“The case is over, everyone stands up, and the clerks part the curtains, and there are a couple of steps the justices have to go down before they can go back down the hallway to their chambers,” Bursch said.
“And standing right here, I was able to see that Justice Thomas was waiting for her with his arm out, so that he could escort her back to her chambers. I thought that was such a beautiful symbol of their ability to have a friendship and be so close, notwithstanding differences they may have had on how cases should be decided.”
History will remember Ginsburg as one of the greatest advocates for women’s rights in U.S. history, starting back in law school when she was among a small number of women in her class who was unable to get a job as a lawyer when she graduated, despite a stellar academic record.
“That didn’t deter her. She became a law professor and she started to litigate. She argued six U.S. Supreme Court cases and won five of them — all involving women’s rights,” he said.
On the court, she authored iconic sex discrimination opinions, including one striking down sex segregation at the Virginia Military Institute, and her fiery dissent in an equal-pay case involving Lilly Ledbetter in which she urged Congress to do something about the matter.
“They did exactly that, and passed the Lilly Ledbetter Fair Pay Act within a short time after that dissent was issued. That is still the act today that ensures that women are paid on the same equal terms as men,” Bursch said.
Ginsburg was also an expert on civil procedure and was “exceptionally good in those cases” involving the rules that all the lawyers live by in the trial court matters that they litigate.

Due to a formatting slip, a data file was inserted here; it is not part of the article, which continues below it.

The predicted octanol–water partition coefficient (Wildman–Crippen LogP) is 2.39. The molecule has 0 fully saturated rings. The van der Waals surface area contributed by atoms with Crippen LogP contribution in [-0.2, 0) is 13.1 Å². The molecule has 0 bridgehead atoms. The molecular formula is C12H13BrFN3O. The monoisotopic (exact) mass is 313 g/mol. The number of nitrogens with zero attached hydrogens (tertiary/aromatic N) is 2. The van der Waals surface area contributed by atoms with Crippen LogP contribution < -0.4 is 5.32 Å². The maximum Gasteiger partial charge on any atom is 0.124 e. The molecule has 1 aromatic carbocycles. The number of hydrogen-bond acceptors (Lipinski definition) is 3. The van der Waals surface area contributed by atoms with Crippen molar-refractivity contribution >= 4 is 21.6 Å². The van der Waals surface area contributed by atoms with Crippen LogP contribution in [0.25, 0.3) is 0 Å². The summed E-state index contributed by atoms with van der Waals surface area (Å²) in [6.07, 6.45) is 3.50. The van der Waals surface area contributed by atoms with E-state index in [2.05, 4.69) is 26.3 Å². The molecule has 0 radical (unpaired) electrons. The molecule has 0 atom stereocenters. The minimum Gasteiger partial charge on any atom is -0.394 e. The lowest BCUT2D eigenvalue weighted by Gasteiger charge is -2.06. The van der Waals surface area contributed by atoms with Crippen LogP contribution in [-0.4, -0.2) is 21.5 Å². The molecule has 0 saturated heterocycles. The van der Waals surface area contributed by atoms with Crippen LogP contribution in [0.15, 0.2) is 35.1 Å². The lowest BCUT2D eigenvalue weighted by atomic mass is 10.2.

Gov. Gretchen Whitmer said in a statement she was "truly heartbroken at the news of Justice Ginsburg’s passing."
"Her intellect, her razor sharp wit, and her lifetime of service to our nation made her an inspiration to millions of Americans. I know there are a lot of women who are feeling worried right now about what this means for the future of our country," Whitmer said.
"The best way to honor Justice Ginsburg’s memory is by making our voices heard at the ballot box this November. Register to vote, request an absentee ballot, and return it quickly," the governor said. "Let us turn our grief into action, let us choose hope over fear, and let us find the strength to build a stronger America for everyone.”
Members of Michigan's congressional delegation from both parties expressed sorrow over the associate justice's death and saluted her long service and legal expertise.
Sen. Gary Peters, D-Bloomfield Township, said in a statement that Ginsburg's death was "absolutely heartbreaking news."
"Justice Ginsburg was a tireless trailblazer for women and for all without a voice. She will forever be remembered for her devotion to justice and equality & speaking truth to power. Colleen and I send our condolences to Justice Ginsberg’s family."
Sen. Debbie Stabenow, D-Lansing, wrote on Twitter: "Through her work and her example, she made an indelible mark on our courts and our country. I am forever grateful for her service." #ThankyouRBG.